BUTTE - Haul trucks have started moving tons of contaminated dirt from a site off Civic Center Road in Butte to prevent heavy metals from seeping into groundwater that could be harmful to aquatic life.
“The contaminated material gets hauled over here and dumped by the state and the state’s contractors and then MR comes on our night shift and picks this material up and hauls it to a dump. We dispose of it; essentially we’re being the repository for the bad material,” said Montana Resources VP of Environmental Affairs Mark Thompson.
The material, known as the parrot tailings, is a century’s worth of smelter waste that had been buried in this area of Butte. The state-funded project will also take contaminated groundwater from the site, where it will be treated at Montana Resources property, before being pumped into Silver Bow Creek, along with treated water from the Berkeley Pit.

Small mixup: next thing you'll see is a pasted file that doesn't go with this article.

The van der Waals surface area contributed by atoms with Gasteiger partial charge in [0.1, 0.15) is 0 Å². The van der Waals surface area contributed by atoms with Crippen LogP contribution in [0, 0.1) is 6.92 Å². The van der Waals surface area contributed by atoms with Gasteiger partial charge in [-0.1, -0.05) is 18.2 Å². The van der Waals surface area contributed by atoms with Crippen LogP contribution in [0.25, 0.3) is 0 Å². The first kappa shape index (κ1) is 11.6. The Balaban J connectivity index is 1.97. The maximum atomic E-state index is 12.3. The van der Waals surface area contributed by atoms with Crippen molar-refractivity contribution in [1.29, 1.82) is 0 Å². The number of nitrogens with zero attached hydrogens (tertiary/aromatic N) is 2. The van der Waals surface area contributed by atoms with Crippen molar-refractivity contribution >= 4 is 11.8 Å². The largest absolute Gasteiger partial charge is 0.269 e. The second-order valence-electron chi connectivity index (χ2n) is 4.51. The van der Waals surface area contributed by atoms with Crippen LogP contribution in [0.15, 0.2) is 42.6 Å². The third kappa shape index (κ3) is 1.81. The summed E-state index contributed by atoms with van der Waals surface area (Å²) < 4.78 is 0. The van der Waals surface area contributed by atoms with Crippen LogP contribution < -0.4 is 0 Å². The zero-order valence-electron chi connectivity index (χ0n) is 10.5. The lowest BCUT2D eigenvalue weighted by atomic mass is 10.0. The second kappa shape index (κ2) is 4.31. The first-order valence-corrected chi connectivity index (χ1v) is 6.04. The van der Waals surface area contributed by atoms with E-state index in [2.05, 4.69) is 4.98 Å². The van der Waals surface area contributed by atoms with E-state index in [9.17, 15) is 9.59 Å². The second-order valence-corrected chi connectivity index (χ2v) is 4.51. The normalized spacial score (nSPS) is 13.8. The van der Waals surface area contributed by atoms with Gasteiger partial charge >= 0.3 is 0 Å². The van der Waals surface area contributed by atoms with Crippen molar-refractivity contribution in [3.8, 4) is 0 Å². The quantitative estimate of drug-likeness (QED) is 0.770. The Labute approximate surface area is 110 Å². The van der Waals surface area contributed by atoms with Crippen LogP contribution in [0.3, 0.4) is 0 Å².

“We’ve discharged, we’re coming up on 4 billion gallons discharged to Silver Bow Creek. Yeah, billion with a B,” said Thompson.
The state-contracted crew is moving tons of dirt onto the Montana Resources property, where the mine continues its regular mining operations. Safety is a priority.
“Anytime you do something that’s out of the routine, that’s where you have a higher risk, so like I said these guys are really good to work with, they’re very safety conscious just like us,” said Thompson.
And this is just one of the many ways Montana Resources is trying to help in the reclamation process after Butte has suffered over a century’s worth of contamination.
“Having a mine in the middle of a community has its drawbacks. We have the noise, we have the light, we have the dust, so any opportunity we see to try and pay back those negative things with some positive things, we really like to do that,” he said.
This phase of the removal process is expected to continue into this fall.